Howard Hoffman and Claude Hall
Howard Hoffman (in the bad suit) accepting the Billboard Rock Personality of the Year Award from Claude Hall, 1978.

Big John Bina and Howard Hoffman, WPRO-FM AC/DC Concert, 1978
Hoffman cowers behind Big John Bina at a WPRO-FM AC/DC concert at Rocky Point Park, 1978.

Howard Hoffman at WABC 1980
Somebody at WABC thought this would make a great publicity photo. This is the only remaining copy of said photo after Hoffman confiscated them in 1980.

Howard Hoffman Artillery, HOT 97, 1991
What better way for Hot 97 to welcome home the Desert Storm troops than to have their morning guy brandish dangerous firearms down the streets of New York City?

Mel Brooks, Howard Hoffman, Carl Reiner, KABC 1997
One of the percs of being a guest on KABC is that you get your picture taken with Howard Hoffman, just like Mel Brooks and Carl Reiner did in 1997.

The Howard Hoffman Collection
Send MAIL to HOWARD HOFFMAN In 1971, WTBQ in Warwick NY hired me because they had very liberal hiring practices. For $82 a week, I did afternoons and (although I didn't know it until later) was the de facto PD. In 1973 I worked my way up to the flamethrower of the Catskills, WALL in Middletown first Top 40 gig. I did 6pm to midnight which involved running the 1-hour news block from 6-7, board-opping the phone-in show Orange County Speaks from 7-8, and playing the hits from 8-mid. Seeing how I could get callers on the air via OC Speaks, I used that technology to take callers during my show...unheard of back then. I actually beat Cousin Brucie in the Orange County Pulse, which explains why Pulse is outta business and Brucie bought WALL later on.

WDRQ in Detroit hired me as production director in the Super Summer of '74, probably as a joke or on a dare. I was gone after three months and went back to WALL as production director. At an electronics show in NYC, I handed a tape to Dr. Jerry of WPIX who handed it to his PD who decided he needed someone with minor-market experience to fill in. That turned into a full-time post lording over 'PIX's Disco 102 from 1975-1977.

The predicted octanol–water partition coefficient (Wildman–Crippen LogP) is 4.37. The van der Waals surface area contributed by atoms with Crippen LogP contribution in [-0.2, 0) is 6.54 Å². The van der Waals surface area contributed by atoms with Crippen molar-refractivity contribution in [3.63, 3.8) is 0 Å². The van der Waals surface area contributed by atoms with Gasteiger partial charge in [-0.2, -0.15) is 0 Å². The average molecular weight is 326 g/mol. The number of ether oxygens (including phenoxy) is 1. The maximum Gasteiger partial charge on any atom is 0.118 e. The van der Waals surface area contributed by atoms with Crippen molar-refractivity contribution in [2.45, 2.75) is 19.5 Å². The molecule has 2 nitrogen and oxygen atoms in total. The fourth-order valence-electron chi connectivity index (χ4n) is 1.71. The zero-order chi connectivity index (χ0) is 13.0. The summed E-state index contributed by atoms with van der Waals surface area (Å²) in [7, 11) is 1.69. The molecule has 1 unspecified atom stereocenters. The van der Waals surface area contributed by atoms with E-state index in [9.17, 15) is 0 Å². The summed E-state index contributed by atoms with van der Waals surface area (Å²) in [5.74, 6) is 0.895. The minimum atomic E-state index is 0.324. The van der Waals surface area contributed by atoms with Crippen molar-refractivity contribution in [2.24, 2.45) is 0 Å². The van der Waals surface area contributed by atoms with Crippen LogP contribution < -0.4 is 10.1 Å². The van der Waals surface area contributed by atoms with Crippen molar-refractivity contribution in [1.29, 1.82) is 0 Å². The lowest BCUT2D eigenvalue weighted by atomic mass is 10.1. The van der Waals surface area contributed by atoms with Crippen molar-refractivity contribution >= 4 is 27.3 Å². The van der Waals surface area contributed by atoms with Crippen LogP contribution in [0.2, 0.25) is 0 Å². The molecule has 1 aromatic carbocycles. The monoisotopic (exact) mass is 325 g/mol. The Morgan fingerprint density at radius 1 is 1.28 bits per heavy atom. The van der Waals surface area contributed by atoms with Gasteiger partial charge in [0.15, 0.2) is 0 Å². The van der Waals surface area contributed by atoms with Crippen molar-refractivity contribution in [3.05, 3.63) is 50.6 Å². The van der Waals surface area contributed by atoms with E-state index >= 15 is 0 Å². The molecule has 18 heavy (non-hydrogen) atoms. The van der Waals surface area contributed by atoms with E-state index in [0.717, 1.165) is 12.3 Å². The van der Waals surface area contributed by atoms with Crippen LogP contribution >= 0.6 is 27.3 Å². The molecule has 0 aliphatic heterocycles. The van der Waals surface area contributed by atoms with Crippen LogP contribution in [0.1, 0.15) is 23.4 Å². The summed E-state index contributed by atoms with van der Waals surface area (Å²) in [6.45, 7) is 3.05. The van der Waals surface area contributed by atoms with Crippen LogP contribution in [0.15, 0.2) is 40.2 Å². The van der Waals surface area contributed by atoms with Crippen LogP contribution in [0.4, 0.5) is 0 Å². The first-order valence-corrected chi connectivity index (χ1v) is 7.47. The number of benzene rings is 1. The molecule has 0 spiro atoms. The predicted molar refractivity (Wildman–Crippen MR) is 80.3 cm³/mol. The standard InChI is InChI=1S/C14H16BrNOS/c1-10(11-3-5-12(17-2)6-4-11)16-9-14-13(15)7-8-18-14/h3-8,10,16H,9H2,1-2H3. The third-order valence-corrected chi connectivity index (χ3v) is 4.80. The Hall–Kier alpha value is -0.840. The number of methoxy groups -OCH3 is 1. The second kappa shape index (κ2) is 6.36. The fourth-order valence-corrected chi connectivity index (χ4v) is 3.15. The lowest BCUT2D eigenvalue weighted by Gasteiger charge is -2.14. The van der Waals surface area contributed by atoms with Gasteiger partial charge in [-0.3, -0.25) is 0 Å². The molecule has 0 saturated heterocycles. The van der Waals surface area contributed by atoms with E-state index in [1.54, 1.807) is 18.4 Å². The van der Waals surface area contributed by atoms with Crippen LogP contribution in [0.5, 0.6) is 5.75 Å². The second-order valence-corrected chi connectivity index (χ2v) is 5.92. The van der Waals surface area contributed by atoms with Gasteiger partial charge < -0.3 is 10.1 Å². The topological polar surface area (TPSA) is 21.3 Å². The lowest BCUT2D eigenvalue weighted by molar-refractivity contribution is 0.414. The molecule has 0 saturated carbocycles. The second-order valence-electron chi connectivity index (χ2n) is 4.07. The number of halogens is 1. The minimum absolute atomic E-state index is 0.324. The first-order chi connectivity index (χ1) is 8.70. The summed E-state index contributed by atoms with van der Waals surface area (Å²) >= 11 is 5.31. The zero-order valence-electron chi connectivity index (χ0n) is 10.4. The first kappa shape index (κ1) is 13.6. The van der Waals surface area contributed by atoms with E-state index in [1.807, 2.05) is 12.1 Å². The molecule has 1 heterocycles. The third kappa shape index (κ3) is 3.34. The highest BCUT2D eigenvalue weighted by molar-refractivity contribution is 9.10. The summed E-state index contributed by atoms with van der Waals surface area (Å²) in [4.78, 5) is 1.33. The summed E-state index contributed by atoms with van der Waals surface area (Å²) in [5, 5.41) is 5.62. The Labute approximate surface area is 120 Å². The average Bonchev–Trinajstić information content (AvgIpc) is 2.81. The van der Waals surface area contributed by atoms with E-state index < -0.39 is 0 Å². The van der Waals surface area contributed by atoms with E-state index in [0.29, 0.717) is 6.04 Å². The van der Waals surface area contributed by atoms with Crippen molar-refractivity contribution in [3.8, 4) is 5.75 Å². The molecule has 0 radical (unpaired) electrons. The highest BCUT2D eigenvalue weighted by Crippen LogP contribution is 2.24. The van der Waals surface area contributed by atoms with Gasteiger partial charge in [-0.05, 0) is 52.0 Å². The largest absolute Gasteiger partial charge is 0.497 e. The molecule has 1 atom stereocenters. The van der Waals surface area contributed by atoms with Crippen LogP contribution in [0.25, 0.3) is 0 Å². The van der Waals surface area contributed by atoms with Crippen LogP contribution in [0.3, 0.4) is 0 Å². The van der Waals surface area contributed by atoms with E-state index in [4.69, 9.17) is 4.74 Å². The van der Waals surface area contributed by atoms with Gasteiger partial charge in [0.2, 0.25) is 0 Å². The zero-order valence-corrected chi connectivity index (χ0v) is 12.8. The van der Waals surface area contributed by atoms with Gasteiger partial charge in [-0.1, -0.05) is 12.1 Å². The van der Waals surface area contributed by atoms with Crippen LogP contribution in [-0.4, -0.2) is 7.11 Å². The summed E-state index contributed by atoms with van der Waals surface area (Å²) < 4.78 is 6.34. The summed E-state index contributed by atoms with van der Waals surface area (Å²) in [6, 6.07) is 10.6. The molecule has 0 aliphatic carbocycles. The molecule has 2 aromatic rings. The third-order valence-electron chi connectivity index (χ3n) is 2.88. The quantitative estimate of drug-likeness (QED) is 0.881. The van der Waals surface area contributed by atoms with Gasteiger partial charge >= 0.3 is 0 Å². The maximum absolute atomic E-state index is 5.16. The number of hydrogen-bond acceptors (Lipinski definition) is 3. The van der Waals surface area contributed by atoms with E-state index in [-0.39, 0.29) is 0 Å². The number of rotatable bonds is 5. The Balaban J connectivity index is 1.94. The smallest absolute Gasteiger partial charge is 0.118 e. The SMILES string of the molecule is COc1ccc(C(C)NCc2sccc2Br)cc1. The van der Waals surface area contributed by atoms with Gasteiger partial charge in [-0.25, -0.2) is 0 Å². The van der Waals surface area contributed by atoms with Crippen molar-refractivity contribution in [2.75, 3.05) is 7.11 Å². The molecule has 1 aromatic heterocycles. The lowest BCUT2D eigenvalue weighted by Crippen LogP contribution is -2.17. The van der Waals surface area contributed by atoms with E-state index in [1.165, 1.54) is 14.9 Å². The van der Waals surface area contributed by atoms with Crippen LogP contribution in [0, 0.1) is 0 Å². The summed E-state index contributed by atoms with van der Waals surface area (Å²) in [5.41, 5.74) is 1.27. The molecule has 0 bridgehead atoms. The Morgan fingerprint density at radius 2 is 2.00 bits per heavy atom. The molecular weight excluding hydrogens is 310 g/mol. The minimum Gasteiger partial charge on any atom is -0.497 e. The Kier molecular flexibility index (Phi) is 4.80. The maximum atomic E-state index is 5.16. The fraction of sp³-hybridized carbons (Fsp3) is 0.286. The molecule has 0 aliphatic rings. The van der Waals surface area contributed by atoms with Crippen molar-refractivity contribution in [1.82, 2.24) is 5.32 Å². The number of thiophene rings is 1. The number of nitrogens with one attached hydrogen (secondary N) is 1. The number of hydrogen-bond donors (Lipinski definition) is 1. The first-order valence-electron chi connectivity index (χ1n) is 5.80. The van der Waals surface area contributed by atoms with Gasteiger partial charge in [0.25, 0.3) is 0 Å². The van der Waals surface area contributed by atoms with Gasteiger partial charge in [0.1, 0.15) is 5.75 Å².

In '77, when 'PIX went through its 3,298th format change - this time to New Wave Rock - I went north to Providence's WPRO-FM for a few years. Rick Sklar got a tape of my PRO-FM show and decided I should pick up and leave to his station in Houston, KAUM. When Sklar spoke, you listened. After a year there, Sklar and Al Brady Law felt I had enough conditioning at the farm club, and tossed me into an 8th floor studio at 1330 Avenue Of The Americas in New York City. It really didn't hit me until the end of that first shift when I walked out of the building and saw that enormous illuminated ABC logo sitting to my right. Omigod. I'm working at WABC.

I did attempt to thwart a dismissal amid rumors WABC was going all-talk by launching a show called "The Phonebooth" which ran overnights on weekends. My collaborator and producer was none other than my friend Tom Leykis. The show ran for seven weekends and was a howl. But WABC wasn't looking for a howl, so The Phonebooth, Tom and I slipped quietly away. The evening show ended in 1981 when I was replaced by nine guys - the New York Yankees.

I went west to do mornings at KOPA in Phoenix, had an enormously gratifying stint doing afternoons at KMEL (and helped put KFRC and KITS out of the CHR business), then mornings in Seattle, Phoenix again, and evenings in Chicago before getting the morning show at HOT 97 which I co-hosted with Stephanie Miller. It was possibly the busiest four years I ever experienced in the business making no less than 500+ appearances during our run. It taught me the importance of keeping youself visible and making a direct connection to the audience beyond the studio walls.